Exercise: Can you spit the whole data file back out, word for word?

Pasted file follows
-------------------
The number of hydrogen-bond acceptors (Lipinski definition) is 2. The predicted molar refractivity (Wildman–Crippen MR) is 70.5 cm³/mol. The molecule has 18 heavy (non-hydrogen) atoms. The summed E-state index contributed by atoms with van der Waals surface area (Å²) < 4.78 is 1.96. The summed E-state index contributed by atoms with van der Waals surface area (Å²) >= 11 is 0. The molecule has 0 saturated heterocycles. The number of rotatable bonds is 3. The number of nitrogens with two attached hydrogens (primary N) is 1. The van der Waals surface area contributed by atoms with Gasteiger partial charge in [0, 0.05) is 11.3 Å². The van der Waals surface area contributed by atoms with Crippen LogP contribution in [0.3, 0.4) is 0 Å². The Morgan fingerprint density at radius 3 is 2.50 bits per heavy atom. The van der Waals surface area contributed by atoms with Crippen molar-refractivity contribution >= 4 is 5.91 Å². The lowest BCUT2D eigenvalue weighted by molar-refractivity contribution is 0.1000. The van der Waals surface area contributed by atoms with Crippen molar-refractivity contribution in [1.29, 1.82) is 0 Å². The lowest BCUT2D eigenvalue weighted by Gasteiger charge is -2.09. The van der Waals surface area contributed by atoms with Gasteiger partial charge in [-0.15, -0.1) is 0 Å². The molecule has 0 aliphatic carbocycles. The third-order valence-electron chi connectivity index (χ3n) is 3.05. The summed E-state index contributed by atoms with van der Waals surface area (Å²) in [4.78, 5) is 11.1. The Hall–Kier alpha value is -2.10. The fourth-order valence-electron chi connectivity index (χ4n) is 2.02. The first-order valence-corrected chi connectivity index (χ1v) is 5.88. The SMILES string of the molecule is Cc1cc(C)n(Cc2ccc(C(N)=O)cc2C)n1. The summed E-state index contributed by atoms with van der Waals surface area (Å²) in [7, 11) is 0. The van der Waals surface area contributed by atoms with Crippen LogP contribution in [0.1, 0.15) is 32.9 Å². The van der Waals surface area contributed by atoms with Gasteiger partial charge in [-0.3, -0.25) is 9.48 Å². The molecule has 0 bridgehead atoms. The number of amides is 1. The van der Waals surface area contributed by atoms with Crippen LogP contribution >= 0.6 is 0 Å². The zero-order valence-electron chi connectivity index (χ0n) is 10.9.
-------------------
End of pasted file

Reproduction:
The number of hydrogen-bond acceptors (Lipinski definition) is 2. The predicted molar refractivity (Wildman–Crippen MR) is 70.5 cm³/mol. The molecule has 18 heavy (non-hydrogen) atoms. The summed E-state index contributed by atoms with van der Waals surface area (Å²) < 4.78 is 1.96. The summed E-state index contributed by atoms with van der Waals surface area (Å²) >= 11 is 0. The molecule has 0 saturated heterocycles. The number of rotatable bonds is 3. The number of nitrogens with two attached hydrogens (primary N) is 1. The van der Waals surface area contributed by atoms with Gasteiger partial charge in [0, 0.05) is 11.3 Å². The van der Waals surface area contributed by atoms with Crippen LogP contribution in [0.3, 0.4) is 0 Å². The Morgan fingerprint density at radius 3 is 2.50 bits per heavy atom. The van der Waals surface area contributed by atoms with Crippen molar-refractivity contribution >= 4 is 5.91 Å². The lowest BCUT2D eigenvalue weighted by molar-refractivity contribution is 0.1000. The van der Waals surface area contributed by atoms with Crippen molar-refractivity contribution in [1.29, 1.82) is 0 Å². The lowest BCUT2D eigenvalue weighted by Gasteiger charge is -2.09. The van der Waals surface area contributed by atoms with Gasteiger partial charge in [-0.15, -0.1) is 0 Å². The molecule has 0 aliphatic carbocycles. The third-order valence-electron chi connectivity index (χ3n) is 3.05. The summed E-state index contributed by atoms with van der Waals surface area (Å²) in [4.78, 5) is 11.1. The Hall–Kier alpha value is -2.10. The fourth-order valence-electron chi connectivity index (χ4n) is 2.02. The first-order valence-corrected chi connectivity index (χ1v) is 5.88. The SMILES string of the molecule is Cc1cc(C)n(Cc2ccc(C(N)=O)cc2C)n1. The summed E-state index contributed by atoms with van der Waals surface area (Å²) in [7, 11) is 0. The van der Waals surface area contributed by atoms with Crippen LogP contribution in [0.1, 0.15) is 32.9 Å². The van der Waals surface area contributed by atoms with Gasteiger partial charge in [-0.3, -0.25) is 9.48 Å². The molecule has 0 bridgehead atoms. The number of amides is 1. The van der Waals surface area contributed by atoms with Crippen LogP contribution >= 0.6 is 0 Å². The zero-order valence-electron chi connectivity index (χ0n) is 10.9.